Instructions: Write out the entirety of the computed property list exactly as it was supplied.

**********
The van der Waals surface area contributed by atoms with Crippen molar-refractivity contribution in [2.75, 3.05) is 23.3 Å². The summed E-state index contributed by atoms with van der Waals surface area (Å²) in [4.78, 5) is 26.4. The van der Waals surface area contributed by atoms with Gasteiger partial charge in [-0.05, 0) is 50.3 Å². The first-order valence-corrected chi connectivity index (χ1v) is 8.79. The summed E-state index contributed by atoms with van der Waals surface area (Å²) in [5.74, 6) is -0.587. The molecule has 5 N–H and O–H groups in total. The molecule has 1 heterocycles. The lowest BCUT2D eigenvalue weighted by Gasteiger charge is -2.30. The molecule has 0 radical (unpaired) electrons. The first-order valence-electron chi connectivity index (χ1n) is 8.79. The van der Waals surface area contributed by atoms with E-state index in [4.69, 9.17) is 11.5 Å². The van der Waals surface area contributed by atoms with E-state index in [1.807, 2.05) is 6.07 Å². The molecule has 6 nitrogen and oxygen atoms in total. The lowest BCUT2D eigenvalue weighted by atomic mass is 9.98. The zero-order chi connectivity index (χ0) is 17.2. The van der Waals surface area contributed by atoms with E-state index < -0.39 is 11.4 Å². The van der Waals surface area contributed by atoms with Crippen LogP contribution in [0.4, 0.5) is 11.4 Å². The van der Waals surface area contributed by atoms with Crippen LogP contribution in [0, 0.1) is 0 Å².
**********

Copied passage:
The van der Waals surface area contributed by atoms with Crippen molar-refractivity contribution in [2.75, 3.05) is 23.3 Å². The summed E-state index contributed by atoms with van der Waals surface area (Å²) in [4.78, 5) is 26.4. The van der Waals surface area contributed by atoms with Gasteiger partial charge in [-0.05, 0) is 50.3 Å². The first-order valence-corrected chi connectivity index (χ1v) is 8.79. The summed E-state index contributed by atoms with van der Waals surface area (Å²) in [5.74, 6) is -0.587. The molecule has 5 N–H and O–H groups in total. The molecule has 1 heterocycles. The lowest BCUT2D eigenvalue weighted by Gasteiger charge is -2.30. The molecule has 0 radical (unpaired) electrons. The first-order valence-electron chi connectivity index (χ1n) is 8.79. The van der Waals surface area contributed by atoms with E-state index in [4.69, 9.17) is 11.5 Å². The van der Waals surface area contributed by atoms with E-state index in [1.807, 2.05) is 6.07 Å². The molecule has 6 nitrogen and oxygen atoms in total. The lowest BCUT2D eigenvalue weighted by atomic mass is 9.98. The zero-order chi connectivity index (χ0) is 17.2. The van der Waals surface area contributed by atoms with E-state index < -0.39 is 11.4 Å². The van der Waals surface area contributed by atoms with Crippen LogP contribution in [0.4, 0.5) is 11.4 Å². The van der Waals surface area contributed by atoms with Crippen LogP contribution in [0, 0.1) is 0 Å².